Then I listened to the Horowitz version from the Horowitz at Home CD and followed along with the music, taking close note of what the master did with the dynamics and articulation. This CD is one of my favorites, and I know I've listened to it at least a couple hundred times, but I listened to "Standchen" tonight like never before. Serious con-cen-tra-tion. Throughout the piece, I could feel my heartbeat/pulse and breathing change as they ebbed and flowed with the music.

Then I played. At first, just the quasi Violoncello sections. Several times. Focusing very intently on getting the articulation right. (Funny, if I pay attention--duh!--to the markings, my pedaling problem virtually disappears. This lack of paying attention to what's written ... I think it's particularly a problem for folks like me who tend to want to play everything by ear, and our way.)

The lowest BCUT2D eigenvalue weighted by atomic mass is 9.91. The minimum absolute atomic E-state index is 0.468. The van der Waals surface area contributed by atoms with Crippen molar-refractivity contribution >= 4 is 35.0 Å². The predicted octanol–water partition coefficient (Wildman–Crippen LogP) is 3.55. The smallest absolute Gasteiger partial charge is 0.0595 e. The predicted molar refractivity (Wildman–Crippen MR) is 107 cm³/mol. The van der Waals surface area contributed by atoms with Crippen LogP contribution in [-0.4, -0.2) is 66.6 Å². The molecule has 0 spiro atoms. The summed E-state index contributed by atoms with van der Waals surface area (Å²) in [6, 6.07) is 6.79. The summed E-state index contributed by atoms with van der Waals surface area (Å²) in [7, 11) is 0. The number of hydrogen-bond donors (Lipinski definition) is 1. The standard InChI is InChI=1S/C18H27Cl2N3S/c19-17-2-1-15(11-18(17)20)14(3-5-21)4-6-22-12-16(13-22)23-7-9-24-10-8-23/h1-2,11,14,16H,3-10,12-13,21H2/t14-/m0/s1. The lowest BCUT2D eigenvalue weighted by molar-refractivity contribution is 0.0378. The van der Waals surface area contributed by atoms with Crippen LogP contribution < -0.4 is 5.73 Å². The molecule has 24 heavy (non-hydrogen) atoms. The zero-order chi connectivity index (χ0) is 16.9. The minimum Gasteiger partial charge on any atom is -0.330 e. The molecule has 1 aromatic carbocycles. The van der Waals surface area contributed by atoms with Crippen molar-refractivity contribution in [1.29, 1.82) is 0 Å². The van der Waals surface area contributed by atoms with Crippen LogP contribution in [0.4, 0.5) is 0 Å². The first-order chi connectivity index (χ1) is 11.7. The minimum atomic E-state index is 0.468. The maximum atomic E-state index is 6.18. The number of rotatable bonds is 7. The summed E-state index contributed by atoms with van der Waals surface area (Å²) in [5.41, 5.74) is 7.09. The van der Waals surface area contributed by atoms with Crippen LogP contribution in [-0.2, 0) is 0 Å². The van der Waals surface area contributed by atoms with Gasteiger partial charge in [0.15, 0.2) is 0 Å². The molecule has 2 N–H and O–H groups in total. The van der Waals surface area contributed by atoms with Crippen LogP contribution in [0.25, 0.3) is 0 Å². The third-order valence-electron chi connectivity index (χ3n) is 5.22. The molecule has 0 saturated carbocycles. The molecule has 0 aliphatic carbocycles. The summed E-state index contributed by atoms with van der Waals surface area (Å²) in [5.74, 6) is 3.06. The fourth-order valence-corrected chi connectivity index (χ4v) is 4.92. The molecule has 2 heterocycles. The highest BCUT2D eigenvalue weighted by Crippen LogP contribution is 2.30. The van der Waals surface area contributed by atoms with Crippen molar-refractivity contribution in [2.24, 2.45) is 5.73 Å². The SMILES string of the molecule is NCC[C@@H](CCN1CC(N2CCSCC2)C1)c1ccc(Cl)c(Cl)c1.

Then I played the whole piece through, at a glacial tempo, really focusing, focusing, focusing on the dynamics and articulation, exaggerating the pianissimo and fortissimo sections, and also the crescendi and dicrescendi and everything else, stopping whenever I got anything the slightest bit wrong, and correcting it.

Wow. Time ceased. I felt like I was in the music, picking my way through the staff lines the way I'd hike a forest trail, looking, listening, breathing it all in, letting it become a part of me. Letting myself become a part of the music.

After that intense play-through, I drilled a few more sections briefly, then played the piece through at tempo.

Something magical happened: something that has happened before, but not often. I played Standchen with more feeling--yet more control--than I've ever played it. I felt so in control. I felt strong. Powerful. High. Joyful. Peaceful. And my hands got all warm and tingly and felt like they could play anything.